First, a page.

Throughout these investigations, we note that the incident momentum and field intersection between modes are quite important for obtaining high mode transition efficiency. However, as depicted in parameter sweeping results, the portion of reflected power without mode conversion cannot be removed perfectly for single junction. To suppress the non-transited reflection, characteristics for periodically arranged layers of Layers A and B will be discussed in Section 4.
4. Efficient mode transition via periodically arranged junctions
Figure 4(a) shows the configuration of periodically arranged layers of Layers A and B. Although the Layer B does not permit the propagation of MIM mode, fields can penetrate into the layer; so tunneling can happen when the thickness of Layer B (LB) is sufficiently short . Then some portion of tunneled fields is reflected inside the Bragg gratings of MIM layers, and finally affects the reflection efficiency of input side. In our numerical simulations, we changed parameter LA for observing the Bragg grating characteristics. In Fig. 4(b), reflection characteristics are plotted for the case of PLanti mode incidence at θinc = 10° condition. Here, we choose much smaller incident angle condition than θPLmax = 20°, which gives relatively low coupling efficiency between the modes, in order to clearly observe mode transition characteristics caused by Bragg grating structures and other reasons which will be explained later. We fixed the value of LB as 25 nm, which is appropriately short distance to give a portion of tunneling fields, and LA is changed from 0 to 500 nm. At the condition of LA = 0 nm, reflectance directly follows the value of Fig. 2(a) since the structure is not a Bragg grating but single thick layer of Layer B.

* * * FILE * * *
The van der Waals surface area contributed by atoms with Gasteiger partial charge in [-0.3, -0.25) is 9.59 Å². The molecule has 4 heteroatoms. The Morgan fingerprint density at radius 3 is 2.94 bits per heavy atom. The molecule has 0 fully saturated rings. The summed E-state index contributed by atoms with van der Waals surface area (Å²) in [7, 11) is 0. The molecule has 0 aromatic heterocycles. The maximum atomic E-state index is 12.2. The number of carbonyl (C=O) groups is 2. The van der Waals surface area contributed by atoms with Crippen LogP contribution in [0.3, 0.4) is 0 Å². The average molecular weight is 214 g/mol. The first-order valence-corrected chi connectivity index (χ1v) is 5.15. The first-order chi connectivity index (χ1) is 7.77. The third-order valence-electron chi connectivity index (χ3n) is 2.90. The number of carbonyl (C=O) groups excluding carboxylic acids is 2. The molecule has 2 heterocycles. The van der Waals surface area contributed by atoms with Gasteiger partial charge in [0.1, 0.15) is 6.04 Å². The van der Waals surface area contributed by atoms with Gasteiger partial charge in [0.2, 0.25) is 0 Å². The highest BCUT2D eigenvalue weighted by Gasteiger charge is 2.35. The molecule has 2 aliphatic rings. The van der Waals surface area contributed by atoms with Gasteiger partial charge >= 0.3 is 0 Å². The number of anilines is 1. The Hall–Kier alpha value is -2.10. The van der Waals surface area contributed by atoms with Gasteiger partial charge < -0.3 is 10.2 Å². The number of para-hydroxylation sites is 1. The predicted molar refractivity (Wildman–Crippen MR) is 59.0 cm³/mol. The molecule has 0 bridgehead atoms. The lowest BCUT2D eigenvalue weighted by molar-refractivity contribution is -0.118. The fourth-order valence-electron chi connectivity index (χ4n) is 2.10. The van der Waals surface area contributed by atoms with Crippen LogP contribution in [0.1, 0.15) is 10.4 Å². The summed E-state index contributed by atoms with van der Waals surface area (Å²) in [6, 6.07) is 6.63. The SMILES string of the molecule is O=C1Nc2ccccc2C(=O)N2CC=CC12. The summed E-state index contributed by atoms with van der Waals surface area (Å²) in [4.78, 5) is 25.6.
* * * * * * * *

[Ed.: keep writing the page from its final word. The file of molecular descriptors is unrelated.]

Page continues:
Then, it is shown that reflectance coupled to both modes are significantly decreased, until the sharp peak of reflectance coupled to PLanti mode appears near the LA = 100 nm (and LA = 140 nm for PT mode). Note that the reflectance peaks for each mode are clearly separated except for first peaks at LA = 0 nm. This phenomenon can be understood by different momentum matching conditions for each mode. When PLanti mode is incident to Bragg grating structure, period of Bragg resonance condition for the same mode (PLanti) is simply determined by its own effective refractive index,
Now we will consider the case of PT mode incidence. In Fig. 4(c), we show the reflection characteristic of each mode for the case of PT mode incidence at θinc = 24.6° condition, which is calculated from the Snell’s law to have same y-directional momentum with the case of PLanti incidence shown in Fig. 4(b). As expected, the reflectance follows the value of Fig. 3(a) at θinc = 24.6° condition when LA = 0 nm. In this case, converted mode is PLanti mode, so period of Bragg resonance for PLanti mode follows Eq. (3), whereas that for PT mode is determined by its own effective refractive index,Fig. 4(d), where the condition is marked by black circle in Fig. 4(c). As expected, incident PT mode is almost converted to PLanti mode which has different reflection angle with respect to the incident one. It seems the reflected wave (PLanti) is stronger than incident one (PT), but it is natural since plasmonic mode is much more confined at the interface between metal and dielectric than the photonic mode is.